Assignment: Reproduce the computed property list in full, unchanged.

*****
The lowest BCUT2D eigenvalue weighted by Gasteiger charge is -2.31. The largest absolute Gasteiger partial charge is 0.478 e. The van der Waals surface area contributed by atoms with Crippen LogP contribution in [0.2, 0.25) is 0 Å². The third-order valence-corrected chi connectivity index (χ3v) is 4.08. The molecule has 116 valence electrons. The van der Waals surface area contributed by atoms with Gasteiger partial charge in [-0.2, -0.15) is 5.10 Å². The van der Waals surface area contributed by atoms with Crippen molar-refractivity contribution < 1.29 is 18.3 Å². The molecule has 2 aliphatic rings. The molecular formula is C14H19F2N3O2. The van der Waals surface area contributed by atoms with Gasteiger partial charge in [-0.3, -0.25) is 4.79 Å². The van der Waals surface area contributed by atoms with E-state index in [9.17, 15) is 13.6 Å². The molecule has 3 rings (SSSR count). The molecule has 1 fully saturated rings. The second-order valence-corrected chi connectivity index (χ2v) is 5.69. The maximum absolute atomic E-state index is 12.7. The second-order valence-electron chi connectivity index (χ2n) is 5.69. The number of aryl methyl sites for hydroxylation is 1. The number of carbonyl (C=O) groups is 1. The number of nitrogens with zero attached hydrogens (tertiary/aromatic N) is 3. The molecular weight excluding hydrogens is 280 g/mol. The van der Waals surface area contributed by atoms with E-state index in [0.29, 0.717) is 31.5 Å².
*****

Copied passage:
The lowest BCUT2D eigenvalue weighted by Gasteiger charge is -2.31. The largest absolute Gasteiger partial charge is 0.478 e. The van der Waals surface area contributed by atoms with Crippen LogP contribution in [0.2, 0.25) is 0 Å². The third-order valence-corrected chi connectivity index (χ3v) is 4.08. The molecule has 116 valence electrons. The van der Waals surface area contributed by atoms with Gasteiger partial charge in [-0.2, -0.15) is 5.10 Å². The van der Waals surface area contributed by atoms with Crippen molar-refractivity contribution < 1.29 is 18.3 Å². The molecule has 2 aliphatic rings. The molecular formula is C14H19F2N3O2. The van der Waals surface area contributed by atoms with Gasteiger partial charge in [-0.3, -0.25) is 4.79 Å². The van der Waals surface area contributed by atoms with E-state index in [9.17, 15) is 13.6 Å². The molecule has 3 rings (SSSR count). The molecule has 1 fully saturated rings. The second-order valence-corrected chi connectivity index (χ2v) is 5.69. The maximum absolute atomic E-state index is 12.7. The second-order valence-electron chi connectivity index (χ2n) is 5.69. The number of aryl methyl sites for hydroxylation is 1. The number of carbonyl (C=O) groups is 1. The number of nitrogens with zero attached hydrogens (tertiary/aromatic N) is 3. The molecular weight excluding hydrogens is 280 g/mol. The van der Waals surface area contributed by atoms with E-state index in [0.29, 0.717) is 31.5 Å².